Monday, August 16, 2010
Question from a CMOTC mom:
One of my boys biting the other. He is teething. He seems too young to truly understand that it's wrong. Anybody have this issue? The other twin, when he was teething at this stage, often tried to bite me or other adults but never his brother. Any suggestions?
Advice/experience from CMOTC moms:
We did time outs at that age, for one minute. We just repeated over and over "no biting, that hurts brother..." and then offered him a teething ring or toy that he could gnaw on. They are two now and one still bites the other occasionally, but it's not teething, it's anger!
You probably received a bunch of responses, but since I just went through this with my son biting his sister (14 months - 15 tomorrow), I thought I'd share what seems to have worked.
As you probably know, it's usually the result of frustration. So the first thing you need to do is watch the biter and learn his "tells" or "signs" right as he starts to get frustrated. When you notice he is getting frustrated, give him something that is acceptable to bite -- teether or some other bite-able toy. If you miss the sign and he goes into biting mode, grab him before he gets the deed done if you can or after if you can't, tell him firmly "no bite", and put him in a time out in a play pen away from and out of sight of his brother. It is a pain, but be very consistent with the time out. (We kept Connor in the playpen for about a minute or two.) We did this with Connor and after about a week, he stopped going after his sister. He would look at her, but go into a mini-tantrum on the floor instead of biting her. We'd them give him the teether toy to bite and try to resolve whatever was frustrating him -- usually he couldn't figure out a toy or wanted something from the toy box and couldn't get it. Sometimes he wanted a toy she had, or he was jealous of some attention she was getting at the moment. It did work and, knock on wood, he hasn't had a biting episode for 3 weeks now. The only other thing we did was give him positive reminders when he was being good, like "Thank you for not biting your sister," or "You are playing very nice. Thank you." We're still doing the reminders and the teether in hopes of avoiding a relapse.
Keep in mind that biting is normal behavior for kids. They are not weird or anything and there is nothing wrong with you as a parent. This is just the first opportunity of many we will have to teach our kids what's acceptable and what's not.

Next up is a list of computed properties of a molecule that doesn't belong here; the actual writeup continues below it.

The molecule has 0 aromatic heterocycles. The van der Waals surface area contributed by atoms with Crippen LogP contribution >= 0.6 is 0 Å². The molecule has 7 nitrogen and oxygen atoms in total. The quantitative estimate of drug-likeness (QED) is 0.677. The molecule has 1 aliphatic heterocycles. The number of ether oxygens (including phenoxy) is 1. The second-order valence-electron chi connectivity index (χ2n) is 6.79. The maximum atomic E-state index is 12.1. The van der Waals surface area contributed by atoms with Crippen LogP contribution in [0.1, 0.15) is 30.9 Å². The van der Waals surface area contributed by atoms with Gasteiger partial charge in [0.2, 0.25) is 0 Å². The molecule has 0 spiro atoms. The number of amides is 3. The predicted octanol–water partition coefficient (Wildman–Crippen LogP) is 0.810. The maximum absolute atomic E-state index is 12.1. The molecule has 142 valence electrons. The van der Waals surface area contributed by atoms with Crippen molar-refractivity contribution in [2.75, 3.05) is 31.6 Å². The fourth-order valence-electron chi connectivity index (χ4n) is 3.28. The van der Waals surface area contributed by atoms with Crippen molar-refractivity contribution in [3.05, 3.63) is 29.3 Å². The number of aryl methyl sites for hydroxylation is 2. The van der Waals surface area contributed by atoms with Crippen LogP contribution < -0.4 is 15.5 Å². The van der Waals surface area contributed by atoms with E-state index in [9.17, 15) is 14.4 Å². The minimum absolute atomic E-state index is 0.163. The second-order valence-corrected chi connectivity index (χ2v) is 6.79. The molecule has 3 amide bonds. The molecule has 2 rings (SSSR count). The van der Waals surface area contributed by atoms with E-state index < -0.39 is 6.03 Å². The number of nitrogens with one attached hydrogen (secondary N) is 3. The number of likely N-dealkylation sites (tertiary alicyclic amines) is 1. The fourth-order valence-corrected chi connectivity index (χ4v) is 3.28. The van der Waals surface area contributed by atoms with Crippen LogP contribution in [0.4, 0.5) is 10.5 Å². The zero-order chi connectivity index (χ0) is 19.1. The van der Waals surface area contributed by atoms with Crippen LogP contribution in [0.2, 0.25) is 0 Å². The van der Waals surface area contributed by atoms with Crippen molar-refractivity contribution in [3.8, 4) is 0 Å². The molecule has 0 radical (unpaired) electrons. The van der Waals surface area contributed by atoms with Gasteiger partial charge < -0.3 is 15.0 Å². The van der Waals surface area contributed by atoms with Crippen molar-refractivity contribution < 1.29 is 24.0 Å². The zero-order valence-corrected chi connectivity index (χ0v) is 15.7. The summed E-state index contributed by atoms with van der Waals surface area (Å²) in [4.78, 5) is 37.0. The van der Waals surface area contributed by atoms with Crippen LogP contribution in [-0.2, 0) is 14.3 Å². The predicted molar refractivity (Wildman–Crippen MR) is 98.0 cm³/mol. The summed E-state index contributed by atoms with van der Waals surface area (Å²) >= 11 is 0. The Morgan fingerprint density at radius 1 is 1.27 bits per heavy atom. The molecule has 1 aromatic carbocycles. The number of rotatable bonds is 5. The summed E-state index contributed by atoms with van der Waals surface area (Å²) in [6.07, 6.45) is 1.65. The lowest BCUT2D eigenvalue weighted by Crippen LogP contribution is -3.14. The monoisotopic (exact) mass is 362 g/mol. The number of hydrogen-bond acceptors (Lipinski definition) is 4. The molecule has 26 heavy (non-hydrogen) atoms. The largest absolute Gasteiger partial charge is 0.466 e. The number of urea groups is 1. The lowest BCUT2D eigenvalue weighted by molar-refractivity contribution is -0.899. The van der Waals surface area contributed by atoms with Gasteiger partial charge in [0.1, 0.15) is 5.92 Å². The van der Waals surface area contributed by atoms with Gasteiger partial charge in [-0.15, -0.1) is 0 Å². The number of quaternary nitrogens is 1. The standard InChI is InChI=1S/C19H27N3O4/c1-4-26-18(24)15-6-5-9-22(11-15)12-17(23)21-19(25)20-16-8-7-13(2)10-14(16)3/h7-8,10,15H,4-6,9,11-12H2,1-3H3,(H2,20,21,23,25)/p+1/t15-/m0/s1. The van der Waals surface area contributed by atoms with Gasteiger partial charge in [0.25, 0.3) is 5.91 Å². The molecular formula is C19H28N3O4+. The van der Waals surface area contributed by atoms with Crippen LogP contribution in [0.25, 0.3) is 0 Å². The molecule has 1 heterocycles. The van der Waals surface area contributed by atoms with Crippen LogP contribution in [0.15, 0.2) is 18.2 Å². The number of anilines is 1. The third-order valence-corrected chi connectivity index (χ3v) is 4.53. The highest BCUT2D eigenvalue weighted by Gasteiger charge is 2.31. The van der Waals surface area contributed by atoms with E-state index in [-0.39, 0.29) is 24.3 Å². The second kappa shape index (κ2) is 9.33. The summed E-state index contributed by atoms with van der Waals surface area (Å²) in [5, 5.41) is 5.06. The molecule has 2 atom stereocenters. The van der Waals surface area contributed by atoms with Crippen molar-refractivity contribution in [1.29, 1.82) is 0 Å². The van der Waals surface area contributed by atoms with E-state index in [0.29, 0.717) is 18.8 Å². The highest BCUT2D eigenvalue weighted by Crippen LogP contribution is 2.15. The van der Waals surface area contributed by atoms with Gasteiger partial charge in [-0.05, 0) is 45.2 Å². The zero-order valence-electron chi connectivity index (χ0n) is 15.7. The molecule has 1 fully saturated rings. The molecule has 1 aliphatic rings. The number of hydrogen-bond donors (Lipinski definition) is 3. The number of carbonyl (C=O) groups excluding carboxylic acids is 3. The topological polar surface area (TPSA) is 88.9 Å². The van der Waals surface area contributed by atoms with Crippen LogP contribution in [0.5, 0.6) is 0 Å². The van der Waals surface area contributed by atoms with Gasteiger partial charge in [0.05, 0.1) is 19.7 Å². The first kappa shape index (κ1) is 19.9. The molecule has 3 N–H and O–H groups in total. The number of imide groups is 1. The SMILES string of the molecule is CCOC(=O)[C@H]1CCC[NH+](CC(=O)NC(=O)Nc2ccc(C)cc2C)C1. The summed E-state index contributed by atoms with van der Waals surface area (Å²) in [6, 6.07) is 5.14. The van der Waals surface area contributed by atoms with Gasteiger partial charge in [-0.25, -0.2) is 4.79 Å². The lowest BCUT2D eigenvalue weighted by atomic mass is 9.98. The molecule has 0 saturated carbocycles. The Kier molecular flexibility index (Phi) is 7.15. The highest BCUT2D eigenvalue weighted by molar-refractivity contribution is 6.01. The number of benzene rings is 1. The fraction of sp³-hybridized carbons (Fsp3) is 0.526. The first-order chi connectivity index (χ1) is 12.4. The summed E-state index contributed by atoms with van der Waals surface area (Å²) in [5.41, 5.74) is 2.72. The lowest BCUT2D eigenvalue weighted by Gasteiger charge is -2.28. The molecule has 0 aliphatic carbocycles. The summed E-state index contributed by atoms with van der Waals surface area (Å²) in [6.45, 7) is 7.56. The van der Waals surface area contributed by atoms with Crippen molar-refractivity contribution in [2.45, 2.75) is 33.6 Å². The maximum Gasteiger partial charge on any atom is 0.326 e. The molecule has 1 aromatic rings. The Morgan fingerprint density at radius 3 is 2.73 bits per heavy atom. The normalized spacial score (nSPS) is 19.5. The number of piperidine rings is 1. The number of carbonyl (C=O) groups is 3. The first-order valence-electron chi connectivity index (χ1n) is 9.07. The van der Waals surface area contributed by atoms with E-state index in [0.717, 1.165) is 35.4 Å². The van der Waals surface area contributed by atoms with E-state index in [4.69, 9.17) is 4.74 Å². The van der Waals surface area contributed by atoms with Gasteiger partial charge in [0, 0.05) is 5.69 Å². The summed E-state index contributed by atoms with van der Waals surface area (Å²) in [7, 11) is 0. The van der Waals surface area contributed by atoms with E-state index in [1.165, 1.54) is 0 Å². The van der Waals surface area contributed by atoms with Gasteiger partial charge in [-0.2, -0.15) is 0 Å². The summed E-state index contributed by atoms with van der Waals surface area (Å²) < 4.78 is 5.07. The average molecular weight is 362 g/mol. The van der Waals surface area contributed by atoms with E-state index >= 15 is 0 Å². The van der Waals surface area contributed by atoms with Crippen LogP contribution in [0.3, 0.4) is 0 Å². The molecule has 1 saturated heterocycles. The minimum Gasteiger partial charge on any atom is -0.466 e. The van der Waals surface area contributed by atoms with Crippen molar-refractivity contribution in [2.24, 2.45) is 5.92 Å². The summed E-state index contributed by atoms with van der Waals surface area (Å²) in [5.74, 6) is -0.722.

My kids were binkie babies so during this time I ALWAYS had them in their mouths. It's kind of a pain if you're trying to wean them off or if your kids don't use them. I found that it gave them something to chew on. Also, if I didn't have the binks in, they would naturally find ANYTHING to put in their mouths which often times was something that shouldn't be or obviously another child...
Also, you'd be surprised what words/language children do understand. It's important to get down on the ground to their level & look them in the eye to stay "no biting' or "we don't bite", not nice or that hurts people. Whatever term you come up with, use it over and over again. Consistency is important and they'll get it, trust me.
BTW teething rings didn't work so well for us. I did use a lot of Tylenol or Motrin around the clock & don't be shy. Teething can be a long & miserable process. It helps w/the pain & swelling. Just ask your Peds for their dosing recommendations or any other treatment options (ie: Orajel, frozen waffles...).
My daughter was a biter. The doctor said when she is able to talk it will get better. He was right. She still has her moments of anger and biting but not very often. Good luck to you!
We did a lot of redirect at that age. A harsh "We don't bite. Biting HURTS." and move to something else. Give something that IS appropriate to nibble on and encourage that. If it was repeated, then we'd give attention to the victim and ignore the biter after correction. When mine got a bit older, then we used apple cider vinegar, but that was maybe older 2s and 3s. Still use it for repeated disrespect. Others I know have used Tabasco, but really not at 1.
One thing I always remember is that they know more than they let on or than they can communicate. And if you watch how they learn and understand, try the "dropsie" game with them. When they drop their toy from the stroller or high chair, you pick it up and give it back. Then they drop again, and you dutifully pick it up. You could go on all day and YOU would be well trained. If you stop it on the 1st or 2nd one, they realize they can't play that game all day and it will stop (eventually). So they ARE capable of understanding a lot. They do have short-term memory so they'll keep trying, but you can't let them get away with biting EVER. I don't mean they should be punished, but should be redirected. If it's really bad, then a few minutes in a play pen, away from the action (with appropriate teething toys) would be warranted. The victim does deserve some peace and to be able play without fear and I wouldn't call that a time out. Just some "alone time". And really just a minute or two for everyone to cool off and become interested in something else.
Follow up from CMOTC mom who originated the question:
Thank you for all your advice. We are trying the timeout/redirect. It doesn't seem to be a frustration thing, he's teething so he likes to bite and if his chunky brother happens to be there with a succulent looking arm... So, we are working on making him understand that brothers are not chew toys. ;)